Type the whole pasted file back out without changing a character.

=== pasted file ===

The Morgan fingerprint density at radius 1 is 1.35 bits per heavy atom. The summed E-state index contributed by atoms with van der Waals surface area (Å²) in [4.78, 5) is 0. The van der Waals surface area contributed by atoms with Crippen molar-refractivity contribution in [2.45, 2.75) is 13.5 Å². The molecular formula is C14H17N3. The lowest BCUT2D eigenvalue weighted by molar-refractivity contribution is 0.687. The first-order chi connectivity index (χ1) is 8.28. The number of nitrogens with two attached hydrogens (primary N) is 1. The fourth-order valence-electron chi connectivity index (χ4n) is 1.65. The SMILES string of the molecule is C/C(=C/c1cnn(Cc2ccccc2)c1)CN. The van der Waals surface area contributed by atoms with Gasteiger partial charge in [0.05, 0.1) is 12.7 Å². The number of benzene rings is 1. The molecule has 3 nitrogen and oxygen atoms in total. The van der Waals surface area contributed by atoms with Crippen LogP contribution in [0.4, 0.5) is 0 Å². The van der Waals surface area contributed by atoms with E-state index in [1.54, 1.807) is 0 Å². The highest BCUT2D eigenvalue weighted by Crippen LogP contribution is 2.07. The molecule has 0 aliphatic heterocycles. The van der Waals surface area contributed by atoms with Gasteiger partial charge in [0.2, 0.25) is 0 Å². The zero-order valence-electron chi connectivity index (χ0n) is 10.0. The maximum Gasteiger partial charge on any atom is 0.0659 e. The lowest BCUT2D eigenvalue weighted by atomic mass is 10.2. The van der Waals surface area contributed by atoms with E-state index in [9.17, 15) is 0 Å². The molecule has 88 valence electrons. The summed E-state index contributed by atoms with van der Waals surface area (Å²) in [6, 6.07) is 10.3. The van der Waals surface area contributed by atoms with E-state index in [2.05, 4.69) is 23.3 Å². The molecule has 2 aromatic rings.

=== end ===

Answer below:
The Morgan fingerprint density at radius 1 is 1.35 bits per heavy atom. The summed E-state index contributed by atoms with van der Waals surface area (Å²) in [4.78, 5) is 0. The van der Waals surface area contributed by atoms with Crippen molar-refractivity contribution in [2.45, 2.75) is 13.5 Å². The molecular formula is C14H17N3. The lowest BCUT2D eigenvalue weighted by molar-refractivity contribution is 0.687. The first-order chi connectivity index (χ1) is 8.28. The number of nitrogens with two attached hydrogens (primary N) is 1. The fourth-order valence-electron chi connectivity index (χ4n) is 1.65. The SMILES string of the molecule is C/C(=C/c1cnn(Cc2ccccc2)c1)CN. The van der Waals surface area contributed by atoms with Gasteiger partial charge in [0.05, 0.1) is 12.7 Å². The number of benzene rings is 1. The molecule has 3 nitrogen and oxygen atoms in total. The van der Waals surface area contributed by atoms with Crippen LogP contribution in [0.4, 0.5) is 0 Å². The van der Waals surface area contributed by atoms with E-state index in [1.54, 1.807) is 0 Å². The highest BCUT2D eigenvalue weighted by Crippen LogP contribution is 2.07. The molecule has 0 aliphatic heterocycles. The van der Waals surface area contributed by atoms with Gasteiger partial charge in [0.2, 0.25) is 0 Å². The zero-order valence-electron chi connectivity index (χ0n) is 10.0. The maximum Gasteiger partial charge on any atom is 0.0659 e. The lowest BCUT2D eigenvalue weighted by atomic mass is 10.2. The van der Waals surface area contributed by atoms with E-state index in [9.17, 15) is 0 Å². The molecule has 88 valence electrons. The summed E-state index contributed by atoms with van der Waals surface area (Å²) in [6, 6.07) is 10.3. The van der Waals surface area contributed by atoms with E-state index in [2.05, 4.69) is 23.3 Å². The molecule has 2 aromatic rings.